Extended value chain risks center around a companys upstream and downstream supply chain partners. Increased use of outsourcing, for example, may have improved efficiency and has allowed businesses to focus more attention on their core competencies. But it has also made their operations more complex and exposed them to increased third-party risk. Similarly, supplier consolidation can be a double-edged sword. Although it creates economies of scale, it also increases the risk of major supply disruptions by putting all of a companys eggs in fewer baskets.
Operational risks are tied to a companys internal manufacturing and distribution operations. Lean manufacturing, just-in-time inventory and capacity rationalization may have boosted supply chain efficiency and may have made businesses more agile and responsive. But by reducing slack in the network, they have also reduced the margin for error and amplified the disruptive potential of any problems that happen to arise.

Functional risks relate to the business functions that support supply chain activities, such as finance, HR, legal and IT. Many of todays supply chains are enabled and accelerated by a broad suite of applications and systems. A disruption or breach in these critical systems can have an immediate impact on the customer experience. Also, the rising complexity of regulatory requirements and increased repercussions of non-compliance are making supply chains more dependent than ever on legal and regulatory functions.

Four Pillars of a Resilient Supply Chain

Given the scale and scope of todays global supply chains, there is no way for a company to predict and prepare for every possible risk. However, what a company can do is build resilience proactively addressing the critical vulnerabilities that expose the business to risks that may exceed its risk tolerance.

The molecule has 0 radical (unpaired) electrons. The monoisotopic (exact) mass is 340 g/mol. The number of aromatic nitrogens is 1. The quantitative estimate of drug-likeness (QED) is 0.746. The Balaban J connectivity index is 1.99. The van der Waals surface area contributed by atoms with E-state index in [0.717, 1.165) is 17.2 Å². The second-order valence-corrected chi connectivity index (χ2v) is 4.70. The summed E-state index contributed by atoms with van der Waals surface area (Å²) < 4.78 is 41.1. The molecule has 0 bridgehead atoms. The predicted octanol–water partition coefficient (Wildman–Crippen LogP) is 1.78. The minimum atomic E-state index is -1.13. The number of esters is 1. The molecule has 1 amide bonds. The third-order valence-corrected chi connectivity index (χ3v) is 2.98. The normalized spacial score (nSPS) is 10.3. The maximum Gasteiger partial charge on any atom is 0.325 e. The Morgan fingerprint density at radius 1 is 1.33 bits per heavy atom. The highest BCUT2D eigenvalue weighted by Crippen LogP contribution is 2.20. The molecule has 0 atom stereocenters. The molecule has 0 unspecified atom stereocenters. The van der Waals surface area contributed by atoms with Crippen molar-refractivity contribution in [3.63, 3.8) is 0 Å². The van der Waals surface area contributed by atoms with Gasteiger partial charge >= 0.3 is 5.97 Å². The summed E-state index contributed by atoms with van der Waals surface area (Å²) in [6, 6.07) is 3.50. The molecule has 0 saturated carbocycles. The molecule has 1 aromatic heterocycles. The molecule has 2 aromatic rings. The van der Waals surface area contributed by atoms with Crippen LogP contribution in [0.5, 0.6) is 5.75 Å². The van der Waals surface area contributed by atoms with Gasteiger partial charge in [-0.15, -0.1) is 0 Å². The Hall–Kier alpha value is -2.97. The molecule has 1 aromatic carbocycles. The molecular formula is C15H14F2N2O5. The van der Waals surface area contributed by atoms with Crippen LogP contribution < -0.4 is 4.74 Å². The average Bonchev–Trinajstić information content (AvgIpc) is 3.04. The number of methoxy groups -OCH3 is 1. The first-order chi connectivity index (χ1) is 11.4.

A business with a resilient supply chain can sidestep a wide range of risks and, perhaps even more important, is able to bounce back quickly from risks that cannot be avoided.

The notion of resilience is not new; in fact, it is a characteristic many enterprises and supply chains have long aspired to. However, simply recognizing the value of supply chain resilience as a concept is not enough. To make it happen, organizations should understand the essential components and necessary trade-offs that are required to build resilience. In our experience, four capabilities are key:

Visibility being able to track and monitor supply chain events and patterns as they happen (or even before they happen). This can enable an organization to address supply chain issues before they develop into problems.

Flexibility being able to promptly adapt to problems without significantly increasing operational costs. This can enable an organization to avoid potential problems, and to minimize the impact of a critical disruption or sudden shift in expectations.

Collaboration being able to work effectively with supply chain partners (through symbiotic, trust-based relationships) in order to avoid disruptions and achieve common goals.

Control having clearly defined policies, monitoring and control mechanisms to help ensure that proper procedures and processes are actually followed.